On petition for judicial review, Pheng primarily argues that the IJ was required to find that the rapes constituted political persecution because they were committed by a government officer and because that officer had said he had information about Pheng's husband, who had been politically active and was missing during the period when the rapes took place.4 There is no such requirement. Rather, to carry her burden of proving eligibility for asylum, Pheng was required to “provide sufficient evidence to forge an actual connection between the harm and some statutorily protected ground.” Lopez de Hincapie v. Gonzales, 494 F.3d 213, 218 (1st Cir.2007). The record in Pheng's case did not compel the IJ and BIA to conclude that Pheng had established this “critical” causal nexus. See Sompotan v. Mukasey, 533 F.3d 63, 68 (1st Cir.2008) (quoting INS v. Elias–Zacarias, 502 U.S. 478, 483 (1992)).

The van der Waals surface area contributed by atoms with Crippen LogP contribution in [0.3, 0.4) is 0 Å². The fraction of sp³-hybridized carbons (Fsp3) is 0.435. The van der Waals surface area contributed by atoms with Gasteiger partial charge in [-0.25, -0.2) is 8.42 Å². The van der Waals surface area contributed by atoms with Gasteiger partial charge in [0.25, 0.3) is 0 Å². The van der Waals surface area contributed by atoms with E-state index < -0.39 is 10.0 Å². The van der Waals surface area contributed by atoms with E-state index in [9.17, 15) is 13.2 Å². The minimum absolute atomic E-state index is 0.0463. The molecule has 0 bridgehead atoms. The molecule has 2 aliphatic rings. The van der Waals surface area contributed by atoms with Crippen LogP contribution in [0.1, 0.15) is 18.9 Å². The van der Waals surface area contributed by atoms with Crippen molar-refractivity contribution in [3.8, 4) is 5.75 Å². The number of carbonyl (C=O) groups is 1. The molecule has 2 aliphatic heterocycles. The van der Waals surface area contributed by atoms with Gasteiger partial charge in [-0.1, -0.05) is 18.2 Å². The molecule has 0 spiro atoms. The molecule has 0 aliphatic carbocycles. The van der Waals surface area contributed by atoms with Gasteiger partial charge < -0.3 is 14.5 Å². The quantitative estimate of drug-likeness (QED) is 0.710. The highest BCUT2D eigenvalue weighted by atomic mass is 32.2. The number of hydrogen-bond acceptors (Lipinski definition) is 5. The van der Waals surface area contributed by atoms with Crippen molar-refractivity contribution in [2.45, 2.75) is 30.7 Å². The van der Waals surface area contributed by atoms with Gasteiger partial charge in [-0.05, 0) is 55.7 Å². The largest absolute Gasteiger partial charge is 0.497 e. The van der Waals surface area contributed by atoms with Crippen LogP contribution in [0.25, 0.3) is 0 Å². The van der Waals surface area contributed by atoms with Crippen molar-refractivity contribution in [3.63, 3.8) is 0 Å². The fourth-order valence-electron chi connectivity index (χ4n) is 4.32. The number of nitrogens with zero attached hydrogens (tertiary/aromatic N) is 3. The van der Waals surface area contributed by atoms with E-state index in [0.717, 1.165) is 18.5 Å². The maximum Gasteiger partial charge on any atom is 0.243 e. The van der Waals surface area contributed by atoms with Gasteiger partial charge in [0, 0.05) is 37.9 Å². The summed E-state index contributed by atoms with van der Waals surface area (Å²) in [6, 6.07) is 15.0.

Rape, repugnant as it is, is committed for many reasons, even when committed by government officials. There was no evidence here that the rapes were committed for political reasons, or that the government knew about or authorized the sexual assaults. See Nikijuluw v. Gonzales, 427 F.3d 115, 120–21 (1st Cir.2005). Pheng's description of the rapes in her oral testimony and written application was sparse, and she did not recount anything the rapist said or did that would support an inference that he was motivated by her or her husband's political activities. In fact, Pheng's mention of the rapist's offer to shield and protect her by getting her named removed from a “blacklist” suggested otherwise.
Nor did anything in the 2002 and 2007 Cambodia country condition reports Pheng submitted substantiate her claim of politically motivated rape. In fact, the reports both stated that while Cambodian law prohibits rape, rape is common in Cambodia.